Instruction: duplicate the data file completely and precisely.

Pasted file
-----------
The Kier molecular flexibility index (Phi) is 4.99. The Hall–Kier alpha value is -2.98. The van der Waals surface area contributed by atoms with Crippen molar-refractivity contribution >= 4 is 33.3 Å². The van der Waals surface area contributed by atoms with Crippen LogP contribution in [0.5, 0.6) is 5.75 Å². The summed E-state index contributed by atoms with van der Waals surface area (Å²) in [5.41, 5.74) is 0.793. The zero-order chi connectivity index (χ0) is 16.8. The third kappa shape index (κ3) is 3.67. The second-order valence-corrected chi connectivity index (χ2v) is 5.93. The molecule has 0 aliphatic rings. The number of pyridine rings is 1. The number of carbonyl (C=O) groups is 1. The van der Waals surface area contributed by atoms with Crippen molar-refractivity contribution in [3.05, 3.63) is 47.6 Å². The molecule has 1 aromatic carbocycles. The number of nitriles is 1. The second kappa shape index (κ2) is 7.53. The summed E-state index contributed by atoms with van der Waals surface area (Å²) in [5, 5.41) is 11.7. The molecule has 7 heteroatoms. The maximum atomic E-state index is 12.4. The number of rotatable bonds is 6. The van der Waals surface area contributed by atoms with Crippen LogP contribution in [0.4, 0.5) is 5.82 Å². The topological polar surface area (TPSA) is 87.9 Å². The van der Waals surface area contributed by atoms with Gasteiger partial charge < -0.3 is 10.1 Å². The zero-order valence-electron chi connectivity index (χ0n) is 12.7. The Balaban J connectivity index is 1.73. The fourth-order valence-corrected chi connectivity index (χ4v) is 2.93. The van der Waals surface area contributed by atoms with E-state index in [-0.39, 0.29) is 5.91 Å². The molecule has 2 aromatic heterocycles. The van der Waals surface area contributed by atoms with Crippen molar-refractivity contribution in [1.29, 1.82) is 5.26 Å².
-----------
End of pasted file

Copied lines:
The Kier molecular flexibility index (Phi) is 4.99. The Hall–Kier alpha value is -2.98. The van der Waals surface area contributed by atoms with Crippen molar-refractivity contribution >= 4 is 33.3 Å². The van der Waals surface area contributed by atoms with Crippen LogP contribution in [0.5, 0.6) is 5.75 Å². The summed E-state index contributed by atoms with van der Waals surface area (Å²) in [5.41, 5.74) is 0.793. The zero-order chi connectivity index (χ0) is 16.8. The third kappa shape index (κ3) is 3.67. The second-order valence-corrected chi connectivity index (χ2v) is 5.93. The molecule has 0 aliphatic rings. The number of pyridine rings is 1. The number of carbonyl (C=O) groups is 1. The van der Waals surface area contributed by atoms with Crippen molar-refractivity contribution in [3.05, 3.63) is 47.6 Å². The molecule has 1 aromatic carbocycles. The number of nitriles is 1. The second kappa shape index (κ2) is 7.53. The summed E-state index contributed by atoms with van der Waals surface area (Å²) in [5, 5.41) is 11.7. The molecule has 7 heteroatoms. The maximum atomic E-state index is 12.4. The number of rotatable bonds is 6. The van der Waals surface area contributed by atoms with Crippen LogP contribution in [0.4, 0.5) is 5.82 Å². The topological polar surface area (TPSA) is 87.9 Å². The van der Waals surface area contributed by atoms with Gasteiger partial charge < -0.3 is 10.1 Å². The zero-order valence-electron chi connectivity index (χ0n) is 12.7. The Balaban J connectivity index is 1.73. The fourth-order valence-corrected chi connectivity index (χ4v) is 2.93. The van der Waals surface area contributed by atoms with E-state index in [-0.39, 0.29) is 5.91 Å². The molecule has 2 aromatic heterocycles. The van der Waals surface area contributed by atoms with Crippen molar-refractivity contribution in [1.29, 1.82) is 5.26 Å².